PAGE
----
How Does VA Disability Back Pay Work?
VA disability back pay amounts depend on the effective dates. Which only increases when there is a Veterans Administration disability case backlog. The 2017 VA appeal system reforms have significantly reduced the Veterans Administration disability case backlog.
In September 2022, almost 150,000 disability claims were backlogged, meaning they were pending at the VA for more than four months. This includes claims that are awaiting further development. But does not include claims that the VA has decided and the claimant is appealing. As burn pit-related claims spurred by the recently passed PACT Act and other claims continue to roll in, the backlog is likely to increase as the VA continues to be understaffed.
Delayed claims are frustrating for veterans who lack the income necessary to get medical care. This can lead to financial concerns and other stress. The good news is that disability benefits can be retroactive to the original filing date in some cases. As a result, when the VA finally approves a claim, the VA could entitle disabled veterans to compensation for the future and for the time the veteran was waiting for the VA to approve the claim.
Monthly cash is just the tip of the iceberg, at least in many cases. VA disability benefits also include free medical care at any VA medical facility. Especially if the veteran has a serious toxic exposure-related or other medical condition, the treatment benefits could be worth much more than the monthly cash. A VA disability attorney fights for the cash and non-cash benefits veterans need and deserve. Only an attorney knows all the complex rules and knows how to leverage these rules in your favor.
VA Disability Back Pay And Effective Dates
Put simply, your disability “effective date” is the date your disability began for purposes of determining when compensation should begin. The VA often sets the effective date as the date the veteran applied for compensation. In fact, the VA directs claims examiners to set the effective date as the date the veteran filed the claim. Or the date the disability began, whichever date comes later.
Veterans who apply for disability compensation within one year of discharge can get their effective date set as their date of discharge.
The Supreme Court recently considered the complexity of this issue. In that case, the veteran developed a mental disorder the year before he was discharged from the military. He applied for compensation for this disorder almost 30 years later. VA rules say that because he did not apply for benefits within one year of discharge, his effective date is the date he filed his claim, not the date of discharge. The veteran is arguing an exception should be made if extraordinary circumstances prevent the veteran from filing a claim earlier, namely, severe mental impairment. The outcome of this case (which will likely be released in the summer of 2023) is worth, at least in this veteran’s situation, 30 years of compensation.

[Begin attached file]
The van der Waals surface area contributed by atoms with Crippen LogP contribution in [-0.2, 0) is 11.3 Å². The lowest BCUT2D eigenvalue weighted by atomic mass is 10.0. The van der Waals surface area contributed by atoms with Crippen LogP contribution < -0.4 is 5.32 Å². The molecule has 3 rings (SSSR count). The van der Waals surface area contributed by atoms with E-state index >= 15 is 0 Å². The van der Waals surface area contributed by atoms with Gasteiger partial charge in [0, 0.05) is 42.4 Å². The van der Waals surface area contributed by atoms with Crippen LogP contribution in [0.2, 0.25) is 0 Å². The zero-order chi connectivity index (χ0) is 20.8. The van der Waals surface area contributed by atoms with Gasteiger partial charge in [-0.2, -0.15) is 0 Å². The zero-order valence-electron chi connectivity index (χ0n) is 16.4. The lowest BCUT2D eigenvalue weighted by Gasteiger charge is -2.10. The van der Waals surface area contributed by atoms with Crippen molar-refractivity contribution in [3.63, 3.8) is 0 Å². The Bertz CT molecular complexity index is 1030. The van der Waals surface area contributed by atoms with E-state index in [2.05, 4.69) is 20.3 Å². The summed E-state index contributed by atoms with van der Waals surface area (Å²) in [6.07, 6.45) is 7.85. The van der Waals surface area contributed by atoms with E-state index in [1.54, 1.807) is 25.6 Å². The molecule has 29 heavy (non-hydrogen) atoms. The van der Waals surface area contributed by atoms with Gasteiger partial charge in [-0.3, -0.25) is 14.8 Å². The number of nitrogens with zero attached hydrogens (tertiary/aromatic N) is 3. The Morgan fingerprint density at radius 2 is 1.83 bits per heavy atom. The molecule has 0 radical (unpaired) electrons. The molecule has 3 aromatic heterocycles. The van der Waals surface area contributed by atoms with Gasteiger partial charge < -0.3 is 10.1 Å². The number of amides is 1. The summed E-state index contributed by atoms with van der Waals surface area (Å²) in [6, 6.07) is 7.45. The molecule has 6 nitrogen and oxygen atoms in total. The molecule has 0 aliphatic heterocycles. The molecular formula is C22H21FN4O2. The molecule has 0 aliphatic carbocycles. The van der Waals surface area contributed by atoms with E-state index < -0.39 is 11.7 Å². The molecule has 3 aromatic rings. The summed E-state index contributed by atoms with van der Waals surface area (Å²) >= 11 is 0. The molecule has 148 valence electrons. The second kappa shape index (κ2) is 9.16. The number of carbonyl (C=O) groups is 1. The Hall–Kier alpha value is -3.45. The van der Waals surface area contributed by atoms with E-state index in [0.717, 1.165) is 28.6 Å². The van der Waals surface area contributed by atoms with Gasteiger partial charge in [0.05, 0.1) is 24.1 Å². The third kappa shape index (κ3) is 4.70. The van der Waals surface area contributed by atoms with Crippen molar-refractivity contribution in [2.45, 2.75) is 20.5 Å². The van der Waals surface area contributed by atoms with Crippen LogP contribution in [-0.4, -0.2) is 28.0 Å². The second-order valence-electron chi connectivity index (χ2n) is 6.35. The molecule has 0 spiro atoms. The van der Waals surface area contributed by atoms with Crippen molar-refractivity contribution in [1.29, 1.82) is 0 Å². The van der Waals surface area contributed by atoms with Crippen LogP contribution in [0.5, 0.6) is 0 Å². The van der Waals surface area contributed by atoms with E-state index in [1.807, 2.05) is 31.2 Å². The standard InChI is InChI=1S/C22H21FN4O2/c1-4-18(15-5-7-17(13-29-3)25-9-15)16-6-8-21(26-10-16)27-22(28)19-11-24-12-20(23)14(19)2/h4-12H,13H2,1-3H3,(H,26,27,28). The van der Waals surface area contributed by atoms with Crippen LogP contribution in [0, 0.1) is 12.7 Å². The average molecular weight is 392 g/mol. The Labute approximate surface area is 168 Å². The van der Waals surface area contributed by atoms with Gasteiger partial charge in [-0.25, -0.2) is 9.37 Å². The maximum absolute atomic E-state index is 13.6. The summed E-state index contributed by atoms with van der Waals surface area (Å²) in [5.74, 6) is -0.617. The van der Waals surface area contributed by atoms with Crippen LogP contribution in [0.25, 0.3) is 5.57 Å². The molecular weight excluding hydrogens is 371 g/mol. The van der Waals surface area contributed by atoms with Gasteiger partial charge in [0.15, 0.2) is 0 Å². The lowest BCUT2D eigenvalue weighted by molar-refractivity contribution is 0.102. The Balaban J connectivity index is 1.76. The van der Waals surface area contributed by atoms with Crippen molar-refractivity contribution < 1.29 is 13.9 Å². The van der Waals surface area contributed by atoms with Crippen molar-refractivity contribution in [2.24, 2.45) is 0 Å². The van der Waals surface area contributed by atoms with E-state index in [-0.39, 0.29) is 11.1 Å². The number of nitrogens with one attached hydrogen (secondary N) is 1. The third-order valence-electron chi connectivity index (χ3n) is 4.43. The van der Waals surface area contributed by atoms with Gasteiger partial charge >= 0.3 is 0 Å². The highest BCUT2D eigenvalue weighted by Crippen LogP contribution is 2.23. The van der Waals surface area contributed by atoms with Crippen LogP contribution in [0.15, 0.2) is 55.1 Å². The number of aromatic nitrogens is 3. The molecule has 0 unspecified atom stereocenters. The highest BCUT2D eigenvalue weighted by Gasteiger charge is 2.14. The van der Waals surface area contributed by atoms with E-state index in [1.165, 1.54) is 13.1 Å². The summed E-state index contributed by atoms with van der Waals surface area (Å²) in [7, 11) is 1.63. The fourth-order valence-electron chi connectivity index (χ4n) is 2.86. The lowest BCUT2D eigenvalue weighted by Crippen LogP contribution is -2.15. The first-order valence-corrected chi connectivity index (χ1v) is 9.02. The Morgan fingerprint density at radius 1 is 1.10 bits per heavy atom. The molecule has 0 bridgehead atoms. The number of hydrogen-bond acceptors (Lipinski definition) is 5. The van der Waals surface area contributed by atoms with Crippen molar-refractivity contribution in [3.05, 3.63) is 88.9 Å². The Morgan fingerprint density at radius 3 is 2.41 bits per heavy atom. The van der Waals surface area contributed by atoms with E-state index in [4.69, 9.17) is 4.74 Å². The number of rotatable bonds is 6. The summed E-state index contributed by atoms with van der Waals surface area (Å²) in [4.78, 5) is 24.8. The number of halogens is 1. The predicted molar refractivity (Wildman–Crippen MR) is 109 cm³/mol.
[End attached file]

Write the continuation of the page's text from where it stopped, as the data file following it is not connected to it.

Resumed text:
Determining Effective Dates
Determining the effective date for a presumptive service connection issue is calculated similarly. For Dependency and Indemnity Compensation (DIC) claims, meaning compensation for a surviving family member of a deceased, disabled veteran, the calculation is also similar: the effective date is the first day of the month the veteran is presumed to have died if the relative files the DIC claim within one year — otherwise, the effective date is the date the claim is filed.
One situation in which veterans become entitled to substantial backpay is when a court finds a “clear and unmistakable error,” commonly called CUE, in a previous decision denying benefits. CUE claims are difficult to win, but the payout can be worth the arduous appeals process if the veteran succeeds. Effective dates of a successful CUE claim are the date it would have been if the VA hadn’t made a mistake. In some cases, this can be decades.
Rating and Staging Issues
The VA typically rates disabilities at the level of severity on the effective date. Say a veteran submits a claim for an increased rating due to a worsening medical condition. And the VA has already deemed the condition as service-connected. If the evidence shows a condition worsened before the submission of the increased rating claim. Such as the results of a compensation and pension medical examination. The effective date of that claim should be when medical evidence reflects that worsening.
If evidence suggests a veteran’s condition has improved, VA may propose a rating reduction. Laws require the VA to notify veterans or their VA disability attorneys of proposed reductions. The effective date of a rating reduction will either be the date evidence shows material improvement, such as results from a C&P exam, or the date of the reduction decision.
If a disability worsens during an appeal, VA assigns a “staged” rating. The VA looks at how the severity of the veteran’s condition has changed over time when determining back pay.
Since the claims and appeals process can last for years. Staged ratings can make calculating years of back pay more difficult, as the veteran’s rating(s) may have changed over time. For example, suppose a veteran’s condition worsened while the VA was deciding his or her claim. In that case, they will receive back pay depending on the severity of the condition year over year.
Reach Out to Dedicated Attorneys
An attorney is a valuable partner in all phases of a disability claim. For a free consultation with an experienced veterans disability lawyer, contact Cameron Firm, P.C. at 800-861-7262 or fill out the contact box on our website. We are here to represent veterans nationwide.
This article is for educational and marketing purposes only. It does not create an attorney-client relationship.